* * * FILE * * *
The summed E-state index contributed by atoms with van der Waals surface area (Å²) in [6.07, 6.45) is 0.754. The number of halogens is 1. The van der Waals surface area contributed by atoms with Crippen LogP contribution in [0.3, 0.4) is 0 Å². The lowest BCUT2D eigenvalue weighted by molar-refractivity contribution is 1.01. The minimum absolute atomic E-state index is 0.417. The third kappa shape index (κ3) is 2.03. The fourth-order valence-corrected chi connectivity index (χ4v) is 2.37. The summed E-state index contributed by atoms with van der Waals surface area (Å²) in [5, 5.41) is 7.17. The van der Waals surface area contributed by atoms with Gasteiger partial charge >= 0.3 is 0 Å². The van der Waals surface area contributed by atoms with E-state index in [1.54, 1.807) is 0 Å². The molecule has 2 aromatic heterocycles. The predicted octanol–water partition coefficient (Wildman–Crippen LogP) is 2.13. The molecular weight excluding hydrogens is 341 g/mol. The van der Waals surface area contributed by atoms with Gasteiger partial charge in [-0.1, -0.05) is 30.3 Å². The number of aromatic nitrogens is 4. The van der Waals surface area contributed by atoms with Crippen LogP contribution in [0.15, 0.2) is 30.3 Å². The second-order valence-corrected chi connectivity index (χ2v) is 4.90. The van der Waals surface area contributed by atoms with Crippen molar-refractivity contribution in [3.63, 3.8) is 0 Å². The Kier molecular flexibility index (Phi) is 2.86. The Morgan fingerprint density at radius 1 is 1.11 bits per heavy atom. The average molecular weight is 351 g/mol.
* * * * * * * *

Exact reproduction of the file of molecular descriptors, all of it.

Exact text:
The summed E-state index contributed by atoms with van der Waals surface area (Å²) in [6.07, 6.45) is 0.754. The number of halogens is 1. The van der Waals surface area contributed by atoms with Crippen LogP contribution in [0.3, 0.4) is 0 Å². The lowest BCUT2D eigenvalue weighted by molar-refractivity contribution is 1.01. The minimum absolute atomic E-state index is 0.417. The third kappa shape index (κ3) is 2.03. The fourth-order valence-corrected chi connectivity index (χ4v) is 2.37. The summed E-state index contributed by atoms with van der Waals surface area (Å²) in [5, 5.41) is 7.17. The van der Waals surface area contributed by atoms with Gasteiger partial charge >= 0.3 is 0 Å². The van der Waals surface area contributed by atoms with E-state index in [1.54, 1.807) is 0 Å². The molecule has 2 aromatic heterocycles. The predicted octanol–water partition coefficient (Wildman–Crippen LogP) is 2.13. The molecular weight excluding hydrogens is 341 g/mol. The van der Waals surface area contributed by atoms with Gasteiger partial charge in [-0.1, -0.05) is 30.3 Å². The number of aromatic nitrogens is 4. The van der Waals surface area contributed by atoms with Crippen LogP contribution in [0.15, 0.2) is 30.3 Å². The second-order valence-corrected chi connectivity index (χ2v) is 4.90. The van der Waals surface area contributed by atoms with Crippen molar-refractivity contribution in [3.63, 3.8) is 0 Å². The Kier molecular flexibility index (Phi) is 2.86. The Morgan fingerprint density at radius 1 is 1.11 bits per heavy atom. The average molecular weight is 351 g/mol.